GOP Senators Roger Wicker, Jim Inhofe Pitch Nuclear Threat, Arming Ukraine Against Russia

Following a Tuesday video call between President Joe Biden and Russian President Vladimir Putin about tensions over Russian troops along the country's border with Ukraine, GOP Senators Roger Wicker and Jim Inhofe are encouraging Biden to mobilize additional military assistance to Ukraine and warn Russia, including threats as severe as nuclear weapons.

The two presidents reportedly discussed the situation at the border, as Biden warned Putin of potential measures, both military and economic, that the U.S. is prepared to take if Russia continues with the perceived hostile actions toward Ukraine, or actually invades the country.

Wicker, of Mississippi, speaking to Fox News' Neil Cavuto hours after the call, said he feels Biden should be prepared for any outcome, and would not rule out the U.S. taking more aggressive steps to warn Russia.

"I'll tell you this, Neil," Wicker said. "I would not rule out military action. I think we start making a mistake when we take options off the table. So I would hope the president keeps that option on the table."

Wicker later specified military action could mean anything from an increased number of uniformed troops on the ground in Ukraine to even the possibility of threatening nuclear action as a potential deterrent.

Inhofe, of Oklahoma, advocated for sanctions against Russia for the actions it has already committed, as well as providing more military support to the Ukrainian army than what was provided in 2014 when Russia occupied Crimea, which Inhofe said happened because of what the U.S. didn't do, in a press release.

"This should include anti-air, anti-tank and counter-artillery weapons, as well as cyber capabilities, information operations, and more intelligence sharing with our allies and partners so they can contribute as well," the statement said. "President Biden is about three months too late on sending this aid, and we cannot afford to wait any longer."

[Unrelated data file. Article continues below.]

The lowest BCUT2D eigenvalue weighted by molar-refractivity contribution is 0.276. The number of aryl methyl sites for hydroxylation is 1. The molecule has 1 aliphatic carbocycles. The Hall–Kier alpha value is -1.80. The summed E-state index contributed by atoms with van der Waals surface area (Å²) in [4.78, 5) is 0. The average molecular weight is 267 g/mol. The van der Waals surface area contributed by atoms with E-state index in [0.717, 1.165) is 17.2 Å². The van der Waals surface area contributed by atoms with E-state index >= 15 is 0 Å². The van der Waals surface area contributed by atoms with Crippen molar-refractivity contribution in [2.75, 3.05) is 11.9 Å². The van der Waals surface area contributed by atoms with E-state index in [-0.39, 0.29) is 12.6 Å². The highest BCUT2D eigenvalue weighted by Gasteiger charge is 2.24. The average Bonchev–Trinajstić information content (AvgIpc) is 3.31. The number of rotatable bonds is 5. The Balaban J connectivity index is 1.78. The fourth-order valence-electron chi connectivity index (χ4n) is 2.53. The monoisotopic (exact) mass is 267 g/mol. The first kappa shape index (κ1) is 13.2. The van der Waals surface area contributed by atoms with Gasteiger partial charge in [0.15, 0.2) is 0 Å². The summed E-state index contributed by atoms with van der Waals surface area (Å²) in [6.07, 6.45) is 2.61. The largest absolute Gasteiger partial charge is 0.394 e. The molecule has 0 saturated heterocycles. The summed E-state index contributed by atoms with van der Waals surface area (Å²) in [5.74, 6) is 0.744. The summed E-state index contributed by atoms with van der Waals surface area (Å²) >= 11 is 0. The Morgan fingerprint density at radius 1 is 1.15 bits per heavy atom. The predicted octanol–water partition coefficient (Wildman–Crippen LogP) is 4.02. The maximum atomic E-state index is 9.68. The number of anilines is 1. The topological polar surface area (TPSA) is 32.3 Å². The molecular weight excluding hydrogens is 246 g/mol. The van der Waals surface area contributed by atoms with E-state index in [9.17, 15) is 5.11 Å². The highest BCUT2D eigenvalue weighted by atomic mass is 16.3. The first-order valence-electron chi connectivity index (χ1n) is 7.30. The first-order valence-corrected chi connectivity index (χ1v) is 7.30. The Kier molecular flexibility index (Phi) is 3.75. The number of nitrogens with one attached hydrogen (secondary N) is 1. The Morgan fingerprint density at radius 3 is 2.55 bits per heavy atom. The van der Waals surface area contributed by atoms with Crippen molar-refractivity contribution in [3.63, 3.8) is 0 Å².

Joe Biden, Vladimir Putin, Russia US Ukraine
U.S. President Joe Biden and Russian President Vladimir Putin held a two-hour video call Tuesday over Russia's gathering of troops along its border with Ukraine, and economic and military steps that the U.S. and NATO allies are prepared to take against Russia if it continues. Above, Biden and Putin meet during the U.S.-Russia summit at Villa La Grange on June 16, 2021, in Geneva, Switzerland. Peter Klaunzer/Keystone via Getty Images

"I will look you in the eye and tell you, as President Biden looked Putin in the eye and told him today, that things we did not do in 2014, we are prepared to do now," national security adviser Jake Sullivan told reporters Tuesday following the call.

Sullivan said he believes Russia is still undecided on whether it will launch a military offensive against Ukraine, which U.S. intelligence suggests could take place in the next several months, according to CNN.

While the White House and America's European allies hope the situation can be resolved without violence, and everyone's strategic and political concerns are sufficiently addressed, Sullivan told reporters Biden made it clear to Putin that the U.S. is prepared to act against Russia.

"He reiterated America's support for Ukraine's sovereignty and territorial integrity. He told President Putin directly that if Russia further invades Ukraine, the United States and our European allies would respond with strong economic measures," Sullivan said. "We would provide additional defensive material to the Ukrainians above and beyond that which we are already providing, and we would fortify our NATO allies on the eastern flank with additional capabilities in response to such an escalation."

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White House National Security Advisor Jake Sullivan calls on reporters while taking questions about President Joe Biden's conversation with Russian President Vladimir Putin in the Brady Press Briefing Room at the White House Tuesday. Biden said the United States is prepared with economic penalties if Russia further invades Ukraine. Chip Somodevilla/Getty Images